Rewinding to 1995, Balakov’s time at Sporting was coming to a close – shunted into a number of different roles by tinkerman Carlos Queiroz, the playmaker grew increasingly fed up, and with his stock still high after the previous summers American adventure, a move was considered best for all parties. After picking up his first piece of silverware in a Taca de Portugal final win over Maritimo, Balakov arrived at VFB Stuttgart in March 1995 for a fee of around DM7.5m. Waiting for him were two strikers who had seen their prayers answered.
During the mid-nineties, Krasmir Balakov, Geovanni Elber and Fredi Bobic formed the famed “magic triangle” at Stuttgart. The trio is still talked about in hushed tones at the Mercedes-Benz Arena. Floating just behind the strikers, Balakov was the focal point, the “head of the triangle” who would make the bullets for the brawny yet skillful combo of Elber and Bobic. The trio shared an ability to combine almost telepathically, delighting fans and neutrals alike with one touch passing and brilliantly intricate, devil-may-care attacking play. Yet in their first full season together, they could not inspire Joachim Löw’s cavalier Stuttgart above a mid-table finish. For all of the sorcery conjured by the triangle, which saw only Borussia Dortmund and Bayern Munich score more goals, their porous defence conceded more than everyone bar relegated Eintracht Frankfurt, leaving Löw’s men to end the season in 10th. A 6-3 defeat at the hands of eventual champions Dortmund summed up their campaign – exciting, free-scoring, but not good enough to hang with the big boys.
Balakov remained at Stuttgart, and while the triangle’s demise saw the club go into something of a decline, the Bulgarian stepped up as a leader on the pitch and in the dressing room, nurturing the up and coming likes of Alexandr Hleb and playing a similar role at international level for players such as Stillian Petrov. The dawn of the 21stCentury saw Balakov, now well into his thirties, continue to play a pivotal role, helping Stuttgart avoid relegation in 2000/01 and, in his last season as a player, scoring the goal that sealed a Champions’ League spot in 2002/03 to bring the house down. Bowing out at 37 to take a coaching role at the club, he received an emotional gala farewell match, in which Stuttgart beat a Balakov XI 8-7.
The playmaker’s biggest challenge yet awaits him. In May he was appointed manager of Hajduk Split, and is charged with closing the hefty gap that has opened up between the famous Croatian side and their (very) fierce rivals Dinamo Zagreb. The appointment was a curious one, as Balakov’s previous forays into management have been somewhat less than successful. He was sacked by Grasshoppers Zurich after only steering them to sixth place in 2006/07 – some 15 points behind champions and city rivals FC Zurich. Taking over at St. Gallen in October the following season, he was unable to arrest the decline of Switzerland’s oldest club as they were relegated from the Swiss Super League. A spell at ambitious Chernomorets Burgas In the Bulgarian league seemed to hold more promise, until he was sacked as a cost-cutting measure in 2008, having achieved little of note.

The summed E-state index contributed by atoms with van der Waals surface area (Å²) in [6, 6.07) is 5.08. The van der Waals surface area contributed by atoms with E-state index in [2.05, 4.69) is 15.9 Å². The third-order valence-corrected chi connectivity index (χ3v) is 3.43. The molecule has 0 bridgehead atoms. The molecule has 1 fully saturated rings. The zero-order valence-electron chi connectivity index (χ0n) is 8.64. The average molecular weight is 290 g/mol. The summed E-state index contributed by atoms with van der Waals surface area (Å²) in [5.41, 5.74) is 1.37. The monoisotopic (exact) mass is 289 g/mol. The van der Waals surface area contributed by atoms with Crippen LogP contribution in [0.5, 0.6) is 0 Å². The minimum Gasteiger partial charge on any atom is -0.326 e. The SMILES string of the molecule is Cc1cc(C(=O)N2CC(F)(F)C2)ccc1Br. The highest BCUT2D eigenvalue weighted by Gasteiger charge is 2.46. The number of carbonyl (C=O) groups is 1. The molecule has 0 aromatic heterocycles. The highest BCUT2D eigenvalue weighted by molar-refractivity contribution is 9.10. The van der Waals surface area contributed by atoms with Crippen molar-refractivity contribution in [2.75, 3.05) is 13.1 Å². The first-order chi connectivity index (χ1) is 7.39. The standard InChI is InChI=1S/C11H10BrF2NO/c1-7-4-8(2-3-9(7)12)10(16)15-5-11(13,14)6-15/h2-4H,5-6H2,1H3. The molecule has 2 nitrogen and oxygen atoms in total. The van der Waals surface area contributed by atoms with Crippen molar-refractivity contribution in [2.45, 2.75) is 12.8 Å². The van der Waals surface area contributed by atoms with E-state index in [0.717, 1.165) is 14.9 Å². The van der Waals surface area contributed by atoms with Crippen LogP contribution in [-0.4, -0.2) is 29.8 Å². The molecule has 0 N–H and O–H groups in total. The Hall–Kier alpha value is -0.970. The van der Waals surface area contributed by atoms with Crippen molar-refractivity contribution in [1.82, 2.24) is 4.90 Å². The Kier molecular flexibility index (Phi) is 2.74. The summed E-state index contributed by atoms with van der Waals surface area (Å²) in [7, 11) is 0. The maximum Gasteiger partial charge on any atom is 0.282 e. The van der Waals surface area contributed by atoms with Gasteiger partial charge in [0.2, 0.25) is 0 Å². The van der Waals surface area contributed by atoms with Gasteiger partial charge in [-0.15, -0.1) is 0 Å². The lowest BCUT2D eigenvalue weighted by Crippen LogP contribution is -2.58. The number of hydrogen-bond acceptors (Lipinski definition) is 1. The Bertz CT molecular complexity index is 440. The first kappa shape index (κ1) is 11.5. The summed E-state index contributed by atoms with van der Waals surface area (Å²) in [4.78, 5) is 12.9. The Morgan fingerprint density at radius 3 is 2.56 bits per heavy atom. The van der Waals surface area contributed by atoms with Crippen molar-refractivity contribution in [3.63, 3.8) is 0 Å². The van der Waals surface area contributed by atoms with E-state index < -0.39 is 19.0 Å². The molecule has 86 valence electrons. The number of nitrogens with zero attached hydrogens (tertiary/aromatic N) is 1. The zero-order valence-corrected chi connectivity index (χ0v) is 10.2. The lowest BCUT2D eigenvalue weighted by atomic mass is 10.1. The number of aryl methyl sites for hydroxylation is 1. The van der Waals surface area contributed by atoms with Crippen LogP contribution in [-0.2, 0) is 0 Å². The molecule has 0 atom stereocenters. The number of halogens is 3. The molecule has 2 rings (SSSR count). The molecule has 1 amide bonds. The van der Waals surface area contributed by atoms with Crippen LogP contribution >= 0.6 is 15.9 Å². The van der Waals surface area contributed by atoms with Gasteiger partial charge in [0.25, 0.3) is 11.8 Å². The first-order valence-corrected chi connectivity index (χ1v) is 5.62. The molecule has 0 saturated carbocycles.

His appointment at Hajduk seems to owe more to his reputation as a player, withPetroslav Sapunar, Head of the Croatian club’s Governing Board, perhaps tellingly announcing him at his unveiling as “the glorious Bulgarian football player Krasimir Balakov”. The legacy of another Bulgarian coach, Ivan Vutsov, who won the Yugoslav Cup with Hajduk in 1987, also seems to have played a part, with rumours abounding that Vutsov was involved in brokering the deal between the two parties. Nevertheless, fans seem cautiously optimistic about his start in Split, impressed by his authoritative pronouncements and the swiftness with which he has cleared the deadwood. Surprisingly, given his playing style, he seems to be quite a pragmatic coach if his time in Swiss football is anything to go by, with much talk of “giving 120%” and players “having to eat grass if necessary”. He should be given time at Hajduk, where years without a title win have suitably lowered expectations.
As a player, trophies eluded Krasimir Balakov, with just one Portuguese Cup and one German Cup to his name, and he will be eager to atone for that as a manager. Yet despite his lack of silverware, Balakov’s legacy should not be forgotten. For all of the plaudits that have rained down on him over his career – at its apex at USA ’94 and the glory days at Sporting and Stuttgart – he still seems underrated somehow, forever in the shadow of his friend/nemesis/rival Stoichkov. Yet with power and pace married to gliding poise and searing football intelligence, and possessing THAT left foot, Balakov should be remembered as one of the most complete playmakers of his generation.